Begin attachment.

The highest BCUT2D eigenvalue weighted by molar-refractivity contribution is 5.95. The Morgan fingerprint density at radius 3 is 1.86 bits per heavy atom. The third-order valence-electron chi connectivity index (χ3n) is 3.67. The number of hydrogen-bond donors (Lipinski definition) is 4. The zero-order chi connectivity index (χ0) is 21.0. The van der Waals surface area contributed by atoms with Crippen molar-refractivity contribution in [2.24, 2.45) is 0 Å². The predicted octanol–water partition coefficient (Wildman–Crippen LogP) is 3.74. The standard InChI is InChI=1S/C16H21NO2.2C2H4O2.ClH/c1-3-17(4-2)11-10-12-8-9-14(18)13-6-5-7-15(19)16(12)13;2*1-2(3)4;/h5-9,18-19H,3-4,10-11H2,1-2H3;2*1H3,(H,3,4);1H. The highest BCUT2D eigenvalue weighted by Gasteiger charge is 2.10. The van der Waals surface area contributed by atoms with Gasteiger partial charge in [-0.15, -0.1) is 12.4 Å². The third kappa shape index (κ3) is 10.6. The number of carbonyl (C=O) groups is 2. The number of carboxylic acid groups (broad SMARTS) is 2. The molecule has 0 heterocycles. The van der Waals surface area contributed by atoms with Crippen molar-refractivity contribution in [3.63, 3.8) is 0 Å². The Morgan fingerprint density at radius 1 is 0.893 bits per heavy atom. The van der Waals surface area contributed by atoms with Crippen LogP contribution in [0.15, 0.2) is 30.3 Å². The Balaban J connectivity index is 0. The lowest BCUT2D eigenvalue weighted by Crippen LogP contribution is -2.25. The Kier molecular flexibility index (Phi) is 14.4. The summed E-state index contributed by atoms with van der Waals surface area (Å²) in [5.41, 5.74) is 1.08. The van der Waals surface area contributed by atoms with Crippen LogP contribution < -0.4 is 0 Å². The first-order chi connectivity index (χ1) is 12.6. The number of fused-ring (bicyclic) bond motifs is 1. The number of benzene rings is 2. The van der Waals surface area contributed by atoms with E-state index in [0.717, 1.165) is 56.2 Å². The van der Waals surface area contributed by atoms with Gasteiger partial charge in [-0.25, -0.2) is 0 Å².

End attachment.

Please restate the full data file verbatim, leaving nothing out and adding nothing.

The highest BCUT2D eigenvalue weighted by molar-refractivity contribution is 5.95. The Morgan fingerprint density at radius 3 is 1.86 bits per heavy atom. The third-order valence-electron chi connectivity index (χ3n) is 3.67. The number of hydrogen-bond donors (Lipinski definition) is 4. The zero-order chi connectivity index (χ0) is 21.0. The van der Waals surface area contributed by atoms with Crippen molar-refractivity contribution in [2.24, 2.45) is 0 Å². The predicted octanol–water partition coefficient (Wildman–Crippen LogP) is 3.74. The standard InChI is InChI=1S/C16H21NO2.2C2H4O2.ClH/c1-3-17(4-2)11-10-12-8-9-14(18)13-6-5-7-15(19)16(12)13;2*1-2(3)4;/h5-9,18-19H,3-4,10-11H2,1-2H3;2*1H3,(H,3,4);1H. The highest BCUT2D eigenvalue weighted by Gasteiger charge is 2.10. The van der Waals surface area contributed by atoms with Gasteiger partial charge in [-0.15, -0.1) is 12.4 Å². The third kappa shape index (κ3) is 10.6. The number of carbonyl (C=O) groups is 2. The number of carboxylic acid groups (broad SMARTS) is 2. The molecule has 0 heterocycles. The van der Waals surface area contributed by atoms with Crippen molar-refractivity contribution in [3.63, 3.8) is 0 Å². The Morgan fingerprint density at radius 1 is 0.893 bits per heavy atom. The van der Waals surface area contributed by atoms with Crippen LogP contribution in [0.15, 0.2) is 30.3 Å². The Balaban J connectivity index is 0. The lowest BCUT2D eigenvalue weighted by Crippen LogP contribution is -2.25. The Kier molecular flexibility index (Phi) is 14.4. The summed E-state index contributed by atoms with van der Waals surface area (Å²) in [5.41, 5.74) is 1.08. The van der Waals surface area contributed by atoms with Crippen LogP contribution < -0.4 is 0 Å². The first-order chi connectivity index (χ1) is 12.6. The number of fused-ring (bicyclic) bond motifs is 1. The number of benzene rings is 2. The van der Waals surface area contributed by atoms with E-state index in [0.717, 1.165) is 56.2 Å². The van der Waals surface area contributed by atoms with Gasteiger partial charge in [-0.25, -0.2) is 0 Å².